Even as news reports suggest that Hillary Clinton has enough total delegates to be the Democratic nominee, it's obvious that everyone's gotten the "she's the nominee" memo except Bernie Sanders and his supporters. Regardless of what happens in California, or the other states voting Tuesday, the race is over, even if it's not technically over.
Behind the scenes, emails and texts will undoubtedly flood top Sanders advisors, surrogate intermediaries will be used to carry messages to Sanders himself, and public pronouncements will be made by a host of political insiders, all in an attempt to prod, kick, or push Sanders out of the race (nicely, of course). Soon the chatter will begin: When will he endorse? When will he rally his supporters behind Clinton? Doesn't he realize how he is hurting her, not to mention emboldening Donald Trump? Etc., etc., etc.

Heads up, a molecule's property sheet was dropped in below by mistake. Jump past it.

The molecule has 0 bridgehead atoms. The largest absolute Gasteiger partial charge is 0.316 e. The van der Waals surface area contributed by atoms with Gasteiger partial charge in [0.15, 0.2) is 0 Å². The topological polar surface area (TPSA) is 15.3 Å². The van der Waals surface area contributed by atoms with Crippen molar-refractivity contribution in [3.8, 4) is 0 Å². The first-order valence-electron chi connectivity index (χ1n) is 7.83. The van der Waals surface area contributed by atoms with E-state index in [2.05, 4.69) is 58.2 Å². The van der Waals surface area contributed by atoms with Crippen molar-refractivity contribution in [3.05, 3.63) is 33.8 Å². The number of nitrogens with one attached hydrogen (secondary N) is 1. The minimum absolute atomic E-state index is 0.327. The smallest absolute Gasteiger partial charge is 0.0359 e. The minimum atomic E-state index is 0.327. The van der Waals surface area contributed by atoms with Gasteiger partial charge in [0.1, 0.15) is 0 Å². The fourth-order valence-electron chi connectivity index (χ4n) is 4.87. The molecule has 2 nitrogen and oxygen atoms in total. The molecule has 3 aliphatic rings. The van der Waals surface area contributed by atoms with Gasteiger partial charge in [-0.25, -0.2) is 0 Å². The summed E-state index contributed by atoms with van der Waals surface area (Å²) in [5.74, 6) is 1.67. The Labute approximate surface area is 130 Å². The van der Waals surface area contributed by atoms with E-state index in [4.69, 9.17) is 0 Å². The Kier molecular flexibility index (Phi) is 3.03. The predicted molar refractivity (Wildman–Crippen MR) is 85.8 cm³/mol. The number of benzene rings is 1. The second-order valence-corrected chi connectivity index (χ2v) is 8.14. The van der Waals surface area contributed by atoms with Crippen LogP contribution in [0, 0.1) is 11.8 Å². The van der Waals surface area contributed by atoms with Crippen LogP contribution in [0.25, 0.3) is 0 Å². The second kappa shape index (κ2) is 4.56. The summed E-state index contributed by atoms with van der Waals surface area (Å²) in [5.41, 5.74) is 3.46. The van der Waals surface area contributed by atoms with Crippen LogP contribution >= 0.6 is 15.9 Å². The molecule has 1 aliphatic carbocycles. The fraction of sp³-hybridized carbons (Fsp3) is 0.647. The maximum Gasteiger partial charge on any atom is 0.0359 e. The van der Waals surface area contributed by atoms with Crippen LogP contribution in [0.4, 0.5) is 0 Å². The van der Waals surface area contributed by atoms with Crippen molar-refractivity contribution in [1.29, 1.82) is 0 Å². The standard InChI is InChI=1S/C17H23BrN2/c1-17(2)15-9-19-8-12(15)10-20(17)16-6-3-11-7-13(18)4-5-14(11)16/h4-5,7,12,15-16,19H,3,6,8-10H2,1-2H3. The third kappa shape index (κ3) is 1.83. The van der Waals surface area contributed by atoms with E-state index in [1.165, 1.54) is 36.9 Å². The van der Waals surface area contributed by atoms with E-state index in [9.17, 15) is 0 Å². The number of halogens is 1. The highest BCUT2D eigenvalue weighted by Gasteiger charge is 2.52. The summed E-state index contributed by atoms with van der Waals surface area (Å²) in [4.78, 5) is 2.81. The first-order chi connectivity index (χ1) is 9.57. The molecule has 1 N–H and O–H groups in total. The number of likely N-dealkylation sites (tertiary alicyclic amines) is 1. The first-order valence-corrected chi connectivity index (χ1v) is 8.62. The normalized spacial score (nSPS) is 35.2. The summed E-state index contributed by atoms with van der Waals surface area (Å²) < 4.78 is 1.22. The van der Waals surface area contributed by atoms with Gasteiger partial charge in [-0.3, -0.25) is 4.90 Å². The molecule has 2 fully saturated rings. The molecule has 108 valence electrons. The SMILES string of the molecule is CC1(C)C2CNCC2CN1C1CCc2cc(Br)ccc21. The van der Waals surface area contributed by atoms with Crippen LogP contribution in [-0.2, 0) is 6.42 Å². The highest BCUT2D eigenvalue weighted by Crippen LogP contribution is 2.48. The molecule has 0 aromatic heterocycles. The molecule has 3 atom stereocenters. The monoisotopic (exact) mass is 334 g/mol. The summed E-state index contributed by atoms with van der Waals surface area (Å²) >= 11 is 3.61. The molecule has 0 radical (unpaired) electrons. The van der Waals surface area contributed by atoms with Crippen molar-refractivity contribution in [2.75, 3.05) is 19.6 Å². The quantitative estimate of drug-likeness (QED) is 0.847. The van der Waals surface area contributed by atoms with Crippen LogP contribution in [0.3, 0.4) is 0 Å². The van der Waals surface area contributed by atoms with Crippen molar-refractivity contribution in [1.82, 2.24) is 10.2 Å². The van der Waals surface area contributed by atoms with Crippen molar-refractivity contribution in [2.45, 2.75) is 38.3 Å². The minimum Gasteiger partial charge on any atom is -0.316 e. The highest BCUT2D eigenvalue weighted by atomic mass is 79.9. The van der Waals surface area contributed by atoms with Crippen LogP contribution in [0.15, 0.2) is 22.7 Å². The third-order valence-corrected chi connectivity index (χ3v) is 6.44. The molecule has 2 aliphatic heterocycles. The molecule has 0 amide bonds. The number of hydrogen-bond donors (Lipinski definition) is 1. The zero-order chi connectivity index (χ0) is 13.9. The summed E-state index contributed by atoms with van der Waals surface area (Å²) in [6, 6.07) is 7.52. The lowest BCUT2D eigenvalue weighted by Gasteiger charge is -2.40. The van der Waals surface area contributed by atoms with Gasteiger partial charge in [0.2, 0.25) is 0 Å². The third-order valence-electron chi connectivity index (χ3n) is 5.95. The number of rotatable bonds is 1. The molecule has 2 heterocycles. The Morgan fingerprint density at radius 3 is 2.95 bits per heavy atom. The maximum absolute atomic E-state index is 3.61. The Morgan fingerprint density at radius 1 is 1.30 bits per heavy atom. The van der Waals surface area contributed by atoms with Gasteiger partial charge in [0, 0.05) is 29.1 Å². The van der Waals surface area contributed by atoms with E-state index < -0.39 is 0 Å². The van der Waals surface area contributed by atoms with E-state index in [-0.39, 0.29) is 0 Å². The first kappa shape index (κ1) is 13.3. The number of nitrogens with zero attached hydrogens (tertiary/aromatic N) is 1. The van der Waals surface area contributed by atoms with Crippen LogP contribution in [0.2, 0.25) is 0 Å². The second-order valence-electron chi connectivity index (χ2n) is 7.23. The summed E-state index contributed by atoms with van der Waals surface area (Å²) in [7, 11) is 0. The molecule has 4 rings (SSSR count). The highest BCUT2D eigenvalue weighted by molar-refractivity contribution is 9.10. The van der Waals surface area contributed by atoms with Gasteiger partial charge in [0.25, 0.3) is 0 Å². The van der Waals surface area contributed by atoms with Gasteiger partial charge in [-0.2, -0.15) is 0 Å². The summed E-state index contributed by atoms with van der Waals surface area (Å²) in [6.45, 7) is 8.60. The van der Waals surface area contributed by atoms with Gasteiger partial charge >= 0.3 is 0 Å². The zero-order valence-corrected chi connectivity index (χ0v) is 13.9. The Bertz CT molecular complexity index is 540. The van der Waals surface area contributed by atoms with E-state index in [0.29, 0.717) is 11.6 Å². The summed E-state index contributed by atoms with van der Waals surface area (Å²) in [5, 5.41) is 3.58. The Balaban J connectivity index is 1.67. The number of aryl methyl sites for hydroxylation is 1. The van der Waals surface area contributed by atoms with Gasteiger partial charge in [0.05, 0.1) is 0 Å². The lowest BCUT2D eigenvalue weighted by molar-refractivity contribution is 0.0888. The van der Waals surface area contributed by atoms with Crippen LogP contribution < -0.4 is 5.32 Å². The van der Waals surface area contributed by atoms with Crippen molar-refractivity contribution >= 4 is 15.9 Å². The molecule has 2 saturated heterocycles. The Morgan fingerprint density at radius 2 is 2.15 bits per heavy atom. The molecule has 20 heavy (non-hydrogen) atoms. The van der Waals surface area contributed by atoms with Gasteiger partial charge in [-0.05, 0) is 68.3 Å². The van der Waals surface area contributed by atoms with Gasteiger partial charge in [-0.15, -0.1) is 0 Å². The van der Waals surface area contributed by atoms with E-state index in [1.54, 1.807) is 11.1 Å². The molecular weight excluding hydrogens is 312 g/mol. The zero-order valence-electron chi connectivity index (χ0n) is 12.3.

Maybe it will work, and Sanders will see the light, but I wouldn't hold my breath waiting for Sanders to quit.
Tuesday night is only the beginning – if not for Sanders, at least for his supporters.
While it is easy to believe that this is about the 2016 nomination – it is not. Sanders can do the math. He knows it is over. He knew it was over months ago, unless one truly believes that superdelegates will somehow change course at the convention (and, short of an act of god they won't). So, you may ask, why does he keep pushing for something he can't have? Maybe because it's about something much bigger than this one election.